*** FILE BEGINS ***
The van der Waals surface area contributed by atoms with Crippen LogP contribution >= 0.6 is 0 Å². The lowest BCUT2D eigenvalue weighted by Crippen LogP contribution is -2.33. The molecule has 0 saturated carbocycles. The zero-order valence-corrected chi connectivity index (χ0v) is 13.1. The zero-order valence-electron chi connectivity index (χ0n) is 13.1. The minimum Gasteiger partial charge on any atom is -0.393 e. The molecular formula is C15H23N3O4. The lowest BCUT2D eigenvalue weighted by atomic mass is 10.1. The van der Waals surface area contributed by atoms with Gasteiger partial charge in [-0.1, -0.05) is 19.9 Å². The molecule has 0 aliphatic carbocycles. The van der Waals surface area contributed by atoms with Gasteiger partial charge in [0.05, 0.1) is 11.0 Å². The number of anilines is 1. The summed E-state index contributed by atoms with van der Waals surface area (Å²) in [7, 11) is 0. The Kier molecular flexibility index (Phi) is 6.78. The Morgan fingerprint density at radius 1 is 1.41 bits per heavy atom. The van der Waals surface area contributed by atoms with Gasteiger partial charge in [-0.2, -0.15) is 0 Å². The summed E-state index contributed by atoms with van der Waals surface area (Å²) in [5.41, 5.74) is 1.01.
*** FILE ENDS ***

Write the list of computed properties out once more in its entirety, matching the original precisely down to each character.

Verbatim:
The van der Waals surface area contributed by atoms with Crippen LogP contribution >= 0.6 is 0 Å². The lowest BCUT2D eigenvalue weighted by Crippen LogP contribution is -2.33. The molecule has 0 saturated carbocycles. The zero-order valence-corrected chi connectivity index (χ0v) is 13.1. The zero-order valence-electron chi connectivity index (χ0n) is 13.1. The minimum Gasteiger partial charge on any atom is -0.393 e. The molecular formula is C15H23N3O4. The lowest BCUT2D eigenvalue weighted by atomic mass is 10.1. The van der Waals surface area contributed by atoms with Gasteiger partial charge in [-0.1, -0.05) is 19.9 Å². The molecule has 0 aliphatic carbocycles. The van der Waals surface area contributed by atoms with Gasteiger partial charge in [0.05, 0.1) is 11.0 Å². The number of anilines is 1. The summed E-state index contributed by atoms with van der Waals surface area (Å²) in [7, 11) is 0. The Kier molecular flexibility index (Phi) is 6.78. The Morgan fingerprint density at radius 1 is 1.41 bits per heavy atom. The van der Waals surface area contributed by atoms with Gasteiger partial charge in [-0.2, -0.15) is 0 Å². The summed E-state index contributed by atoms with van der Waals surface area (Å²) in [5.41, 5.74) is 1.01.